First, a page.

Watching a seven-minute video documenting labiaplasty surgery could change a woman’s perception of her own body and influence whether she will undergo labiaplasty surgery in the bid for genitalia perfection, according to Flinders University research.
The study, published in Body Image: An International Journal of Research last month, measured whether 136 Australian women aged 18 to 49 understood what ‘normal’ female genitalia was supposed to look like and what airbrushed images, commonly used in pornography, appeared to be.
Flinders University Clinical Psychology PhD candidate Gemma Sharp said the study concluded that more education is essential for all women to understand what genitlia normality is so that they can make informed choices about the need for labiaplasty surgery.
"Media representations of female genitalia in pornography have to be airbrushed owing to nudity guidelines set by the Australian government."
“There is very little discussion of female genitalia in society,” says Ms Sharp.
“It is still taboo. Any discussion, in general, about the topic is helpful because women should feel comfortable about themselves,” says Ms Sharp.
Most participants in the study also reported that, after watching the video, they would advise friends against undergoing a labiaplasty due to a perceived abnormality.
Ms Sharp says this is because prior to education, most women don’t know what ‘normal’ female genitalia looks like and those who do, usually have an unrealistic expectation based on airbrushed images.
“Media representations of female genitalia in pornography have to be airbrushed owing to nudity guidelines set by the Australian government.
“So it’s important for women to know that these images have been airbrushed.”
Labiaplasty is a plastic surgery procedure performed to surgically alter or reduce the labia minora, the inner lips of the vagina.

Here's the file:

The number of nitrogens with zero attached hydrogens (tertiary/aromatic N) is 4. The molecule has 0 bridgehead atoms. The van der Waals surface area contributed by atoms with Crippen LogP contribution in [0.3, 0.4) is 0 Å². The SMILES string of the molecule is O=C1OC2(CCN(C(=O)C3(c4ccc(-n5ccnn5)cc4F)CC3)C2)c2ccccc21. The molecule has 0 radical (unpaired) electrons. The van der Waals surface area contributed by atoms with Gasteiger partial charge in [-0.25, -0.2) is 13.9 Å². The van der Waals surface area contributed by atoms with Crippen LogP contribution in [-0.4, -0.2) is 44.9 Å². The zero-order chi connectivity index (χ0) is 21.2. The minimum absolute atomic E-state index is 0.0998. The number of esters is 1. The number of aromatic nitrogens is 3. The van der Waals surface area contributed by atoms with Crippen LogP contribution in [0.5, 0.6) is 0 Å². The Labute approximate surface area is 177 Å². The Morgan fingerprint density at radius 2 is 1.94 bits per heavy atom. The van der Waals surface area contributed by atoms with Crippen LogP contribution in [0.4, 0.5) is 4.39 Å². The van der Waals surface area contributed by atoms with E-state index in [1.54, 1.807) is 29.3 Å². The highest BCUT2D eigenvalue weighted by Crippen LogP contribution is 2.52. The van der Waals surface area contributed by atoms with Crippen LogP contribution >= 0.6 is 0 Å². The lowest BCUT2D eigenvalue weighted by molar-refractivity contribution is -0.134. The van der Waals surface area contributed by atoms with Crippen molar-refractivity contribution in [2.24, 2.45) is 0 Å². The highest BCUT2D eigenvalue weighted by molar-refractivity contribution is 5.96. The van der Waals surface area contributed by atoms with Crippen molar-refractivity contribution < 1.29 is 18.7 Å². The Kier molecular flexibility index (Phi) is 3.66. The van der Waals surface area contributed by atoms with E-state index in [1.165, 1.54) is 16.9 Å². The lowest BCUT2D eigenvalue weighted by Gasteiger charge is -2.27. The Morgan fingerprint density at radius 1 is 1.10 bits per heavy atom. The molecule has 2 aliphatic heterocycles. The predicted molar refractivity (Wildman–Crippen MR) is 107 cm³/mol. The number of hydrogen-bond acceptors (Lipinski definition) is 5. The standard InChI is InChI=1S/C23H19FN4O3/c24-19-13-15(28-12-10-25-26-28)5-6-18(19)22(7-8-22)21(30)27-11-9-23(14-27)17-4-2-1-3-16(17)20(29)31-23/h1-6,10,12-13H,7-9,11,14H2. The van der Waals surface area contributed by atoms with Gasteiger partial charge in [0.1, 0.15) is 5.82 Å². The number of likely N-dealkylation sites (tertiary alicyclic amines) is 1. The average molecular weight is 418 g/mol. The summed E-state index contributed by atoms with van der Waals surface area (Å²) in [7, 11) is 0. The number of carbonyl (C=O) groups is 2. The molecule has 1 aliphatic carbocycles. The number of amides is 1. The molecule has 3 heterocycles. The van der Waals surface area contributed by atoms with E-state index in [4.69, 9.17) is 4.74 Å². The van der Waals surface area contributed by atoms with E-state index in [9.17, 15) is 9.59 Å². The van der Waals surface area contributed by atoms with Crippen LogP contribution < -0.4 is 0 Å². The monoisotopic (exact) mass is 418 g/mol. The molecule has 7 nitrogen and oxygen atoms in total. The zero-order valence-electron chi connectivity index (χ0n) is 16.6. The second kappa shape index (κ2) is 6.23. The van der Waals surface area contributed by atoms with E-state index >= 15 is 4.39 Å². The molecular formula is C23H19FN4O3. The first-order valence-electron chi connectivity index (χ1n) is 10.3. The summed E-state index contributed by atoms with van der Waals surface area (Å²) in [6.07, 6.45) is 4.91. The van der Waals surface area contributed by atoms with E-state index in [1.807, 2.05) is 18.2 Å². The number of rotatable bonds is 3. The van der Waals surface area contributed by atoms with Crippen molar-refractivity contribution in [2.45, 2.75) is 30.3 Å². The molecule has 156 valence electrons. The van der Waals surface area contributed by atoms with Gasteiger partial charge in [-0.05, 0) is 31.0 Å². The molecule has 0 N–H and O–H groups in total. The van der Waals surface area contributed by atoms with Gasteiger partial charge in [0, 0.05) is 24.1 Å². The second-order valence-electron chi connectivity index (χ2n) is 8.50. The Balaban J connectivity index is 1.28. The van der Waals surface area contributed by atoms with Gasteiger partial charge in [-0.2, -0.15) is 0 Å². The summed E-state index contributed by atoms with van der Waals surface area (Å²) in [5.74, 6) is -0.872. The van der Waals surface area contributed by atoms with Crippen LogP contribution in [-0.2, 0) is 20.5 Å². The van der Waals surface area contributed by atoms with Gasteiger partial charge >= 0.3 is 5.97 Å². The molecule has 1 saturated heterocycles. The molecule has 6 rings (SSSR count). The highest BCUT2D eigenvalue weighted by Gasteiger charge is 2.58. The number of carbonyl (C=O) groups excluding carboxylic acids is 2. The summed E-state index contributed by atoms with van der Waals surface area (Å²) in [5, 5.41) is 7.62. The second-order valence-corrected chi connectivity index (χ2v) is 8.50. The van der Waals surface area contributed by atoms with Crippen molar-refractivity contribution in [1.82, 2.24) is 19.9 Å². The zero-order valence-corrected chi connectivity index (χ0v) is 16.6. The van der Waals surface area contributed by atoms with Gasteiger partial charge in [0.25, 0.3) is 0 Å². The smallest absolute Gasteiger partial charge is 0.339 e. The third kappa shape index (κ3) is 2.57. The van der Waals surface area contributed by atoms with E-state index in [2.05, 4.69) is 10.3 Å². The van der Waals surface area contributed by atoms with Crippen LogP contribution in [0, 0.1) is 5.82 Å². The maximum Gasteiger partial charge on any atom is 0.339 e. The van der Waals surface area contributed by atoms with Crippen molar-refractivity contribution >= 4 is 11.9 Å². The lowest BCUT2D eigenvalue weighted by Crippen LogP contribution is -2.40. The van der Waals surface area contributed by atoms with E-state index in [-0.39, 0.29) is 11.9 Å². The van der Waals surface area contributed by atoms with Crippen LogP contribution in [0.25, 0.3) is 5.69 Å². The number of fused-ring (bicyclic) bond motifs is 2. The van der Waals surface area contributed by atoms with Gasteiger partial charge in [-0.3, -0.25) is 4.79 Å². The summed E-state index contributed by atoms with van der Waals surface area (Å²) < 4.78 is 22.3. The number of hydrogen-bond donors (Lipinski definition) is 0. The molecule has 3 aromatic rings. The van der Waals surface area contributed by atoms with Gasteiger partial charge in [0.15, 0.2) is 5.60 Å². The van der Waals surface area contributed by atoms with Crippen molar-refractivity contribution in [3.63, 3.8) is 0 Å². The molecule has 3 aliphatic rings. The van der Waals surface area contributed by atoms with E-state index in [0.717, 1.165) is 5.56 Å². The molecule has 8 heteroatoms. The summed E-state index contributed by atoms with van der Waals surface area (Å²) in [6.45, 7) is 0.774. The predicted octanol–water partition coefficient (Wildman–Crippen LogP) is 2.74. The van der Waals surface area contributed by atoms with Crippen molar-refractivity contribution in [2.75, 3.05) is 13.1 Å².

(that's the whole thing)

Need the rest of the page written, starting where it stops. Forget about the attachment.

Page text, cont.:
While some labiaplasties are performed for medical reasons, most are for cosmetic purposes.
According to Australian Medicare statistics, the number of women who have had a labiaplasty has more than tripled since the year 2000, rising from 444 women in 2000 to 1,427 in 2014.
However, Ms Sharp says, this is just the tip of the iceberg. The vast majority of women are having labiaplasties performed through the private sector, which does not release data on this issue.
“We don't have the statistics for women who have a labiaplasty privately in Australia but it is believed to be several times the Medicare/public system numbers.”
Ms Sharp adds that research shows that Australian women from their late teens to 40s are having labiasurgeries: “not just young women”.
In the USA, the American Society for Aesthetic Plastic Surgery (ASAPS) found that the number of labiaplasties increased 49 per cent from 2013 to 2014 with 5,070 in 2013 to 7,535 in 2014.”
“I’m not against labiaplasties. We know that many people are usually satisfied after they have them.
“What we are trying to do is make sure that the people who have labiaplasties have all the information possible available to them.”
The researchers used a short video, produced for the Hungry Beast TV series, which explained the digital removal of labial tissue in soft-core pornography.
Education would increase women’s understanding about what is in the media and the appearance of normal female genitalia.
After the participants had watched the video, their perceptions of normal female genital appearance were measured by presenting them with six photographs of female genitals and asking them to measure them on a scale of 1 to 5 for normality.
They found participants who viewed the video provided higher normality ratings. The researchers concluded that education would increase women’s understanding about what is in the media and the appearance of normal female genitalia.
“Through our study we hope we can contribute to women having a better understanding of their bodies so that whatever decision they make is an informed one.”
Ms Sharp says she hopes her research results will be used to inform sex education programs across the nation, for girls and young women.
“If they are aware of ‘normal’ genital development, then hopefully they will be more understanding when they see genital changes happening to themselves and they won’t be concerned with their own appearance.
“They will realise it is a normal part of development. It’s a heads up [for young girls] that there are unrealistic depictions in the media of women and that they don’t match those images, that’s okay.
“The fact this video is freely available and is only seven minutes long means it’s easy to implement.”